In 1855, Victor Considérant, a renowned disciple of the French socialist philosopher Charles Fourier, led French, Swiss, and Belgian settlers into North Texas to establish a socialist utopian colony on the banks of the Trinity River. Before coming to Texas, Considérant had been driven into exile in Belgium after a failed insurrection against Napoleon III in 1849. While in exile, he wrote a book called Au Texas, which laid out a vision for an egalitarian society in an untouched corner of the state that Considérant depicted as a new Eden. He raised about $16 million (accounting for inflation) and arranged for the Atlantic passage of hundreds of followers. We know how the story ends. Considérant’s utopian experiment, called La Réunion, failed after 18 months.
La Réunion’s crash is often attributed to the intellectual French settlers’ inability to farm, their ill-preparedness for North Texas’ harsh climate, and financial insolvency. But James Pratt’s new book, Sabotaged: Dreams of Utopia in Texas, challenges these assumptions. Pratt describes a settlement that, despite internal divisions and difficult conditions, managed to establish a beachhead on the west bank of the Trinity that supported about 150 settlers. He also paints a portrait of Considérant as impetuous and underhanded, determined to undermine the success of La Réunion before he even arrived. Pratt’s book raises an intriguing historical “What if?” But for poor leadership, La Réunion could have survived.
Pratt, an accomplished Dallas architect, died in 2018. For Sabotaged, he pored over letters and journals, producing one of the best-researched accounts of the experiment. As he tells it, the Europeans built extensive gardens, sawmills, and a winery under the direction of two of Considérant’s associates, François Cantagrel and Dr. Auguste Savardan, who often clashed with him. By 1856, the colony was already influencing life in Dallas. Locals visited to gawk at the impressive architecture of the colony’s few buildings, and they attended Sunday dances.
Despite Considérant’s skepticism of the La Réunion location, the prairies, woodlands, and creek bottoms on the west bank of the Trinity were primed for settlement. If it had held out, the colony would have been bolstered by Texas’ planned extension of a railroad line through the site. But after a freak ice storm in May 1856, colonists, disillusioned by internal strife and financial mismanagement, began to abandon the effort. Some moved back to France, and a few stayed in Dallas and played significant roles in the establishment of some of the city’s early professional trades and institutions.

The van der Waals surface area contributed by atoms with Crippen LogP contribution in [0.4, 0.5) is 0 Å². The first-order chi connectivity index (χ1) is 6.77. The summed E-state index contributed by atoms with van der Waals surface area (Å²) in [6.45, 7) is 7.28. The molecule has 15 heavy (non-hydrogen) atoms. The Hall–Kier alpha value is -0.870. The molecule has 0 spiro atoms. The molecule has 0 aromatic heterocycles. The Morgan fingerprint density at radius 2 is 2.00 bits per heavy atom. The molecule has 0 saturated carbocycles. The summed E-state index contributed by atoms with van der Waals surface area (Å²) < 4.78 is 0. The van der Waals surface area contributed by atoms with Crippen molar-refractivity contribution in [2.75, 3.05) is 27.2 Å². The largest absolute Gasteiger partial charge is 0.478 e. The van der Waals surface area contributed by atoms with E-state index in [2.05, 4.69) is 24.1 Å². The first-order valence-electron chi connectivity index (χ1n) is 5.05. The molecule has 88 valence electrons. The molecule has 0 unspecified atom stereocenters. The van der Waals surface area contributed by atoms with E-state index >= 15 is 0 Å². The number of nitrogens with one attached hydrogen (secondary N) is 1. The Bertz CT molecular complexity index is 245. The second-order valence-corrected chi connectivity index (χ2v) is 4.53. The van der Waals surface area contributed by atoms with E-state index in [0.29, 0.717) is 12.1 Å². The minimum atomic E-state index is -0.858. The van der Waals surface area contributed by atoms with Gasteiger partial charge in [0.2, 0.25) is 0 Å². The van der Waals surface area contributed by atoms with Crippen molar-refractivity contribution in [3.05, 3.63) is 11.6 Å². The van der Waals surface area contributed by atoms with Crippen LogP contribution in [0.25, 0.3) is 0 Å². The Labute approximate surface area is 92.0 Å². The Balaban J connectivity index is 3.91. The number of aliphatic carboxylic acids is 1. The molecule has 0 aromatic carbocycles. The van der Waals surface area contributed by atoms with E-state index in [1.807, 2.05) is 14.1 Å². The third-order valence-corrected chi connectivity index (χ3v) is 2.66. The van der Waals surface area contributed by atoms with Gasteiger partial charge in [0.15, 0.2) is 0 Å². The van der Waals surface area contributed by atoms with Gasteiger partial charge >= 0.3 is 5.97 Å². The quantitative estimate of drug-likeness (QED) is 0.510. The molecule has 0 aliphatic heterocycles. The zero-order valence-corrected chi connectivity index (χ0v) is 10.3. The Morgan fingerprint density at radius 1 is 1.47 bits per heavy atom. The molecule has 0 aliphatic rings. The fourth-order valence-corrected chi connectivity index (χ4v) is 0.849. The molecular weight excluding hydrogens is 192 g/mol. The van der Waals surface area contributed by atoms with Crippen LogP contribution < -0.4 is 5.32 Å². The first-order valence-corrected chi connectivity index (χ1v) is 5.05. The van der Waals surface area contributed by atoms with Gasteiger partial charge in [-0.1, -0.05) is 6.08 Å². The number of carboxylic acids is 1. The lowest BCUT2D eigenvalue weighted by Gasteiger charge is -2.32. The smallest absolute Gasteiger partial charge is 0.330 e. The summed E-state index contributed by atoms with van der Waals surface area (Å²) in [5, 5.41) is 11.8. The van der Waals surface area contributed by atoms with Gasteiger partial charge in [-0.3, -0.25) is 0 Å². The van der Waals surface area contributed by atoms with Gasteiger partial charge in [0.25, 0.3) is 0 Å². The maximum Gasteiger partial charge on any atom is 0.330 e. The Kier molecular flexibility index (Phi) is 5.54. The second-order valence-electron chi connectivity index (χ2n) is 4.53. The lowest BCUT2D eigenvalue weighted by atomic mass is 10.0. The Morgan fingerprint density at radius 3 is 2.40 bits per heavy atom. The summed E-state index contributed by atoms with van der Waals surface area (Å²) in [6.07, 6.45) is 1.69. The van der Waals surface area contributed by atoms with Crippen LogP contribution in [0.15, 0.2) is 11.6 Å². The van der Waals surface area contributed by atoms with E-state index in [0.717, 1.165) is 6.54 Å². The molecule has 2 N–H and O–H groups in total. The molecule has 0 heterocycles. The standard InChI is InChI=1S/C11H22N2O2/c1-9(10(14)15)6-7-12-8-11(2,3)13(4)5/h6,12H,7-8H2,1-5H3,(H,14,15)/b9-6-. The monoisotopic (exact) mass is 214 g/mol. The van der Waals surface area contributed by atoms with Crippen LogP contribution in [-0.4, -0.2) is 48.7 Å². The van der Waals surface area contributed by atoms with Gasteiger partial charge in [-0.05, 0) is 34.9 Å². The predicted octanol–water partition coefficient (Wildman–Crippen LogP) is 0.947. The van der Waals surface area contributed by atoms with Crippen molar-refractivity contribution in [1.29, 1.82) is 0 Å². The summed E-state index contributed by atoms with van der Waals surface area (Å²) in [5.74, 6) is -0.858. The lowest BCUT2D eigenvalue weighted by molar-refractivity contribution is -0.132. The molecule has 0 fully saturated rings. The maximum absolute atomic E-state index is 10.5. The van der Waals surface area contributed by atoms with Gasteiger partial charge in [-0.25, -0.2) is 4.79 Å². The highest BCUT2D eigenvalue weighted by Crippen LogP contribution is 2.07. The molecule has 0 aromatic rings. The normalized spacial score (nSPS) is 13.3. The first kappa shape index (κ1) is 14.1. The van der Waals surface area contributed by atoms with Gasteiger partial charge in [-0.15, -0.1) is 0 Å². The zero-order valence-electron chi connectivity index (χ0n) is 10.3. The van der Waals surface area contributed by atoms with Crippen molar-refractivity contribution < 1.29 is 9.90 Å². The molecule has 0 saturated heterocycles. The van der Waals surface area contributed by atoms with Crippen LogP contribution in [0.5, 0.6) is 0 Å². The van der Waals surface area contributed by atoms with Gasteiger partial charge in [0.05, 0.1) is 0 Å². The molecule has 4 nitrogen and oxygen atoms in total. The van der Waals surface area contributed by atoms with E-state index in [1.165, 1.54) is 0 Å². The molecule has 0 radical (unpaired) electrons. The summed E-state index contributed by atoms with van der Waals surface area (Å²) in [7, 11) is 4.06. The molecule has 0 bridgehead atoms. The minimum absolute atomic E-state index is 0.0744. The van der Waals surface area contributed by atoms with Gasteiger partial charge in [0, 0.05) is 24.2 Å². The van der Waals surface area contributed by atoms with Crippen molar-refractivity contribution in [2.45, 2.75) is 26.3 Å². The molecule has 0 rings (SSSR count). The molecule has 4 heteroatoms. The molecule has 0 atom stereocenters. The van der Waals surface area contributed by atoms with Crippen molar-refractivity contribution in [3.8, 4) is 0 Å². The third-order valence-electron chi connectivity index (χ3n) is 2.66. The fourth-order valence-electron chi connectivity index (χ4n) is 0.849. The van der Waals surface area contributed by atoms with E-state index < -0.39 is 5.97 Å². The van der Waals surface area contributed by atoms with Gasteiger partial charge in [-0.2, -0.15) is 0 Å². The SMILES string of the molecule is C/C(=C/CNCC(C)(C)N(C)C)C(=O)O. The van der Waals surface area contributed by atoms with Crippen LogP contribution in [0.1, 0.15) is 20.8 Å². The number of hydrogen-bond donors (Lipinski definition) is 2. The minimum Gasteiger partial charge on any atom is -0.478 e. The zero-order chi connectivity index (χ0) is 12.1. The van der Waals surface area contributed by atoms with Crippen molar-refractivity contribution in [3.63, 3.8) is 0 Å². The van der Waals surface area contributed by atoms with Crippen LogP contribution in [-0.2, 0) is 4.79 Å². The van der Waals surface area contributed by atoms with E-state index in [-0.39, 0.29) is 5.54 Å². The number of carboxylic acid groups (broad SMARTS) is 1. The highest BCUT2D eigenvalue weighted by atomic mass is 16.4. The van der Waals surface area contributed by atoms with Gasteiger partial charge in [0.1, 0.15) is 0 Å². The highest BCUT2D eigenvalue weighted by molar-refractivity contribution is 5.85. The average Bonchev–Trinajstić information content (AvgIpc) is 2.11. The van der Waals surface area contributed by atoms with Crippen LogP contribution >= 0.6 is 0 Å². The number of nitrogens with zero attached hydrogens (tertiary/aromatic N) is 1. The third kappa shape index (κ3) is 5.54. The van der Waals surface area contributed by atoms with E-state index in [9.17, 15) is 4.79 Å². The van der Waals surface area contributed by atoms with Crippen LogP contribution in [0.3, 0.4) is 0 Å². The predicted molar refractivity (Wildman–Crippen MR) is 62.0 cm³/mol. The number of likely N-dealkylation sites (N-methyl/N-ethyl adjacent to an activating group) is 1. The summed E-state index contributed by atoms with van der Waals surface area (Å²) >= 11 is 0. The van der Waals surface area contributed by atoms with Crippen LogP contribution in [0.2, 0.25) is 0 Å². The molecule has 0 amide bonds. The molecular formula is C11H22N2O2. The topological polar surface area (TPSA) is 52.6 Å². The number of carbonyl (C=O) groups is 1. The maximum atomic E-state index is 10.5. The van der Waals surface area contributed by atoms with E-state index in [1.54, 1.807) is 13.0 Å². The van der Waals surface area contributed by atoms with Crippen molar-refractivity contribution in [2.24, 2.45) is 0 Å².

There is no way to quantify what effects the colony of French intellectuals had on Dallas, though Pratt speculates that the European connection expanded the frontier hamlet’s concept of itself. “Why did fairs begin in Dallas as early as four years after the utopian Fourierists arrived?” Pratt wonders. “The frontier ethic alone did not embody that inquisitiveness. … One senses that a hunger for the world was early a factor in the Dallas psyche and a component of its competitiveness.”
Notable La Réunion Residents
Julien Reverchon The Frenchman was 19 years old when he arrived at La Réunion with his family. He went on to become an accomplished botanist, pioneering the study of Texas plants. His important collection of specimens resides in the Missouri Botanical Garden at St. Louis.
Josse Vrydagh Vrydagh was an architect and designed the Greek Revival Hotel St. Nicholas, Dallas’ first building taller than three stories, which burned in the fire of 1860. He later traveled through the south to study the institution of slavery.
Jean Louckx A Belgian cabinetmaker, Louckx became a contractor in Dallas after the failure of La Réunion and went on to serve on the town’s first school board.
Benjamin Lang (Long) The Swiss colonist stayed and was elected mayor twice, serving during Reconstruction. He was murdered after trying to break up a bar brawl in Dallas.